Tag Archives: Community Board 14

Far Rockaway residents still receiving Verizon bills despite no service since Sandy


| mhayes@queenscourier.com

THE COURIER/Photo by Maggie Hayes

It’s been five months since 77-year-old Arquilla Heard has been able to make a phone call.

Since Sandy, the Far Rockaway resident — and many of her neighbors in the Ocean Bay Houses — have had no cell phone service from Verizon.

Heard has received monthly phone bills since the storm, some reaching nearly $200. Despite not having service, she paid November’s bill, but has since refused to make payments.

“Maybe I have my own wires crossed, but to bill people without service seems negligent to me,” said Councilmember Donovan Richards. “For my seniors and my youth who may have had an emergency and no phone to dial out, this is a crime.”

“I don’t have the money to keep paying bills,” said Heard. “I need my phone. It’s a necessity.”

On Monday, March 25, Richards held a press conference outside the Ocean Bay Houses demanding that Heard and others in her predicament receive a six-month credit for the services they have not received since October, as well as an additional three-month credit for the inconvenience.

“It’s a crying shame that Verizon is so insensitive that they would still send bills to people’s mailboxes,” he said.
Since the storm, the community has been left without an explanation about service or billing, and although phone booths have been put up, many don’t work, according to residents.

Verizon, however, said it has offered customers free wireless devices for their telephone service. They have also restored service to nearly 6,200 Rockaway customers since the storm. They are working closely with the New York City Housing Authority to fully restore all service.

“Sandy severely damaged Verizon’s network serving all of Rockaway, including [the Ocean Bay Houses]. By the end of this month, we will begin restoring service to all those who live in the complex from 54th to 59th Streets on our brand new state-of-the-art fiber optic network. We are now working with the housing authority to gain access to the apartments from 51st to 53rd Street,” said a Verizon spokesperson.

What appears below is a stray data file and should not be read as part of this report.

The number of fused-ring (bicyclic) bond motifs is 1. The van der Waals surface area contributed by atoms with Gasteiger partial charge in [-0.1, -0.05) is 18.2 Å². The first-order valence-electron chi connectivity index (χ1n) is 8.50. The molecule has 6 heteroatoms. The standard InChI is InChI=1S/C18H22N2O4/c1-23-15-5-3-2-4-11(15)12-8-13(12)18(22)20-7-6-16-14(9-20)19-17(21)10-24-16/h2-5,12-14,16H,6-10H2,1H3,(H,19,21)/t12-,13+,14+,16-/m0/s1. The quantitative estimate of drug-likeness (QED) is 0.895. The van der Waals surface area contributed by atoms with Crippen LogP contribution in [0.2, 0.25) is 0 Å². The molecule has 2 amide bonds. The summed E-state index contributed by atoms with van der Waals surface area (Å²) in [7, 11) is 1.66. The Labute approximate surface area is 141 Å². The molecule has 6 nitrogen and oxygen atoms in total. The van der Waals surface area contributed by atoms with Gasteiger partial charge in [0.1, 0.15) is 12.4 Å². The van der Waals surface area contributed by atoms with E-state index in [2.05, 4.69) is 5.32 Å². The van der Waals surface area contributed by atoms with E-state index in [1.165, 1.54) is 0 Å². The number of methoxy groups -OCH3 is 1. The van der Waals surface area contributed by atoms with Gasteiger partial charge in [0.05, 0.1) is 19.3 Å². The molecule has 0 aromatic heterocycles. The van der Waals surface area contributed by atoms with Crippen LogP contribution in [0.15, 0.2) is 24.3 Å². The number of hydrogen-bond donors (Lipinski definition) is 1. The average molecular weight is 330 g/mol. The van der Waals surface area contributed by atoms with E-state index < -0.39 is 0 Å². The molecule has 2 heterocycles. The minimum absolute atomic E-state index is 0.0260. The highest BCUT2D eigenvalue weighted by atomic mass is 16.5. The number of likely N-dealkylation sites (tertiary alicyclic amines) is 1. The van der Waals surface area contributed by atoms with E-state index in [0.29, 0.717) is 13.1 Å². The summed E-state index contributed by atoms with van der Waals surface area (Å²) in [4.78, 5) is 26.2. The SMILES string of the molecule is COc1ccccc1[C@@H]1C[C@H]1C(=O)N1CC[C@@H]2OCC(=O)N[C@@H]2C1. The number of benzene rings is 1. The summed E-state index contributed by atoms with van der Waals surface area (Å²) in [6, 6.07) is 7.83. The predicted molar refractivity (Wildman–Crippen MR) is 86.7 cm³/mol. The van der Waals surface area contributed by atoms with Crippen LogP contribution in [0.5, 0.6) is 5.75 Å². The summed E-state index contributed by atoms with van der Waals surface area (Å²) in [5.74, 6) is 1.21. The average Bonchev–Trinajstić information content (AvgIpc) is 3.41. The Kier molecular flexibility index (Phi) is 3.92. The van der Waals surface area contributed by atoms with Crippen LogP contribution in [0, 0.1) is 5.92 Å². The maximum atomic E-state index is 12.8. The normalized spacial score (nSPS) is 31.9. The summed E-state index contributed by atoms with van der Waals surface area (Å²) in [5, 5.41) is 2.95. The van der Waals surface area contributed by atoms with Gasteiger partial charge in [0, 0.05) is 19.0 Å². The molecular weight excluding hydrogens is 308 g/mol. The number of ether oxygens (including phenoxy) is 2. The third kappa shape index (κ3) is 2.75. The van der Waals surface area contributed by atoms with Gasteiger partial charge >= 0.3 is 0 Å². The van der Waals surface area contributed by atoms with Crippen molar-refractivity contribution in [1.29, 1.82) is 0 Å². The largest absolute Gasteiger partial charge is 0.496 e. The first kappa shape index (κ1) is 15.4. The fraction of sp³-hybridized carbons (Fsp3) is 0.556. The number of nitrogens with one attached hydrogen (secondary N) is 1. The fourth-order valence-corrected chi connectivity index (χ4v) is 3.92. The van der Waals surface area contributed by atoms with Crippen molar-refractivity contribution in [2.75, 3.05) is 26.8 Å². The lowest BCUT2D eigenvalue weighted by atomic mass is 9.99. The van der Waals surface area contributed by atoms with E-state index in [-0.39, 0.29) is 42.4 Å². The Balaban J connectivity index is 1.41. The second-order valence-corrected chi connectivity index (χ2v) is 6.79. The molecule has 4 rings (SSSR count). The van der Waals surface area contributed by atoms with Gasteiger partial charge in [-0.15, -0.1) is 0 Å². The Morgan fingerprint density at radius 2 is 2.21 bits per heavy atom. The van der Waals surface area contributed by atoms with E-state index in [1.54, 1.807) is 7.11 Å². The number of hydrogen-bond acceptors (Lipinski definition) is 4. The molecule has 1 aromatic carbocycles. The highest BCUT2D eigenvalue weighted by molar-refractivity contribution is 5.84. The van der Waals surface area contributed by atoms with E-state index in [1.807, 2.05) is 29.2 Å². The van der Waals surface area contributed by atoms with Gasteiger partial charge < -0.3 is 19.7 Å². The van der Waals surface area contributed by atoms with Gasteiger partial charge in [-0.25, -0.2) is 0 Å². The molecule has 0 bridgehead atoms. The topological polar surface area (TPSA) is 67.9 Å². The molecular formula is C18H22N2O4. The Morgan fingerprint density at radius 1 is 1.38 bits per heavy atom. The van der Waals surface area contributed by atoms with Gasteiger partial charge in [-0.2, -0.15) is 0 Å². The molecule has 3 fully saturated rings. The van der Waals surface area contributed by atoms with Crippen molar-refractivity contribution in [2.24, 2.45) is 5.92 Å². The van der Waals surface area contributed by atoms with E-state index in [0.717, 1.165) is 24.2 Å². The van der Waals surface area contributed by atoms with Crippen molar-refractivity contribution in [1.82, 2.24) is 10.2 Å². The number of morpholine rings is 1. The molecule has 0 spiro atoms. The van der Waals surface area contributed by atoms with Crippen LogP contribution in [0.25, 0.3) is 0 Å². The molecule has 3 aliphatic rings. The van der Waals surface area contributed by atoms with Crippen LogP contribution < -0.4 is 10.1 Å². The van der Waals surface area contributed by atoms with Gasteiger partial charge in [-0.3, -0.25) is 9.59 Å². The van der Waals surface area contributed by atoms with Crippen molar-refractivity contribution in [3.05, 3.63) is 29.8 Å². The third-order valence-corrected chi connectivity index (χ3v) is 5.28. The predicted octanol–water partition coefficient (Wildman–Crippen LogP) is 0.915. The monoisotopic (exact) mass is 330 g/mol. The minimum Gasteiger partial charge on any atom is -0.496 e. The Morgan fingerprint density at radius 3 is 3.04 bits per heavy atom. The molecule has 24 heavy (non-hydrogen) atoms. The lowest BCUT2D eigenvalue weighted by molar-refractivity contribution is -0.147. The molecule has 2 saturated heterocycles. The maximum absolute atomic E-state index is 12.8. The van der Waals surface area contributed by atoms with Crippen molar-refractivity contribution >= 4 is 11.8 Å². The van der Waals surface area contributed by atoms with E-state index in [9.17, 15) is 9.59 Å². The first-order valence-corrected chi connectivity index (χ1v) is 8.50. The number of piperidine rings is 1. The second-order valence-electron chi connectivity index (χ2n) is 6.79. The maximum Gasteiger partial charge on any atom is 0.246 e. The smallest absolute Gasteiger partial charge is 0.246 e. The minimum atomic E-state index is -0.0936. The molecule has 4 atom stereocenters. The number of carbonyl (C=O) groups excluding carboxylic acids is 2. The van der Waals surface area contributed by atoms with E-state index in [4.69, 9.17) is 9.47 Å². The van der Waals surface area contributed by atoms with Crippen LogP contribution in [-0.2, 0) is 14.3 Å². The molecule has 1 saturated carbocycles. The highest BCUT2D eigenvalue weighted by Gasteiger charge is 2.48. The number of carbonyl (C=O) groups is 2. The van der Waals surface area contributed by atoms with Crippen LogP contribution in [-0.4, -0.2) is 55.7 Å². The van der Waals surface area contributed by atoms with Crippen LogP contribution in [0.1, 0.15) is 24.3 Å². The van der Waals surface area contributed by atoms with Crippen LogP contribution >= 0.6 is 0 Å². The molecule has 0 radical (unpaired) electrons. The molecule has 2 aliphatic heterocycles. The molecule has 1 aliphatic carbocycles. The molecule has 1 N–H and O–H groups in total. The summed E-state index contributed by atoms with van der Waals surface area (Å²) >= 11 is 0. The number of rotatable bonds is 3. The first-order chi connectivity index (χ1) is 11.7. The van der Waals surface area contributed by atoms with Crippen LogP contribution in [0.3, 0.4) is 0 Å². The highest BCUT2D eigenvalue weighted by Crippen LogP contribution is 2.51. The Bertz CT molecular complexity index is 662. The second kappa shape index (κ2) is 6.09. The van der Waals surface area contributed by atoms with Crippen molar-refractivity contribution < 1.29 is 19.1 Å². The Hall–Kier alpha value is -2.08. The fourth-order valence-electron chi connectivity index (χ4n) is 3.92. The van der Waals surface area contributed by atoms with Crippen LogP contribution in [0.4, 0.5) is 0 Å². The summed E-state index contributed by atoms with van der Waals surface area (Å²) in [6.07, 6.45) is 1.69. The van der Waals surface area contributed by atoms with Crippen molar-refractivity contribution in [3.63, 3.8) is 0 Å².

Gian Jones lives in Bayswater and was without his Verizon FiOS service for about a month. He too continued to receive bills, but snagged a rebate after repeatedly calling the company.

“There might be some technical issues [with service lines] that we don’t know about,” he said. “But it took continuously calling them and fighting them to see a credit. There’s no reason why Rockaway residents should be paying a bill. At the very least, service should be suspended.”

Residents also noted that not only is there a lack of phone service, but Verizon power lines remain hanging from poles to this day.

“You can walk into the hanging wires,” said Felicia Johnson, Rockaway resident and Community Board 14 member.

“Verizon has really just neglected the community at large.”

“If you can send me a bill, why can’t you send me a letter saying, ‘This is where we are, this is what we’re going to do,’” she added.

Richards asks that any resident with phone service problems get in touch with his office.

“Common decency is needed,” he said. “My residents cannot afford to not have phone service for another day.”

 

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Kayaking could bring tourism, revenue to Jamaica Bay


| tcullen@queenscourier.com

File photo

Jamaica Bay has been many things.

It was a fishing haven. It was the site of a deadly plane crash. And it was the catalyst for some of Sandy’s devastation.

But soon, the bay might attract more tourism when the region needs it the most.

Community Board 14 Chair Dolores Orr said the Parks Department had presented the board’s park committee with rough plans for kayak launching bays in Rockaway, along with concession stands throughout areas that are part of Gateway National Park.

Orr said the community desperately needed the project even before Sandy, as it would bring more tourism and revenue to the area.

“We are very much in favor of that in Rockaway,” she said. “We have a very large kayaking community.”

Kayaking has tapped into the water sports subculture in Rockaway. The New York Times last summer featured a story about kayaking trips in the bay. Access, however, has been restricted for many — especially after the storm cause extensive damage and pollution.

Gateway recently re-opened two launchings at Floyd Bennett Field in Brooklyn, but a Queens opening could still be way off. Orr said the board had proposed a launching site at Beach 88th Street about a year-and-a-half ago, and that Parks had begun to look into it as a potential site.

“Public access to Jamaica Bay was extremely limited prior to Sandy,” she said. “So after Sandy it’s even more significant.”

 

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Borough President Marshall fights mayor’s budget cuts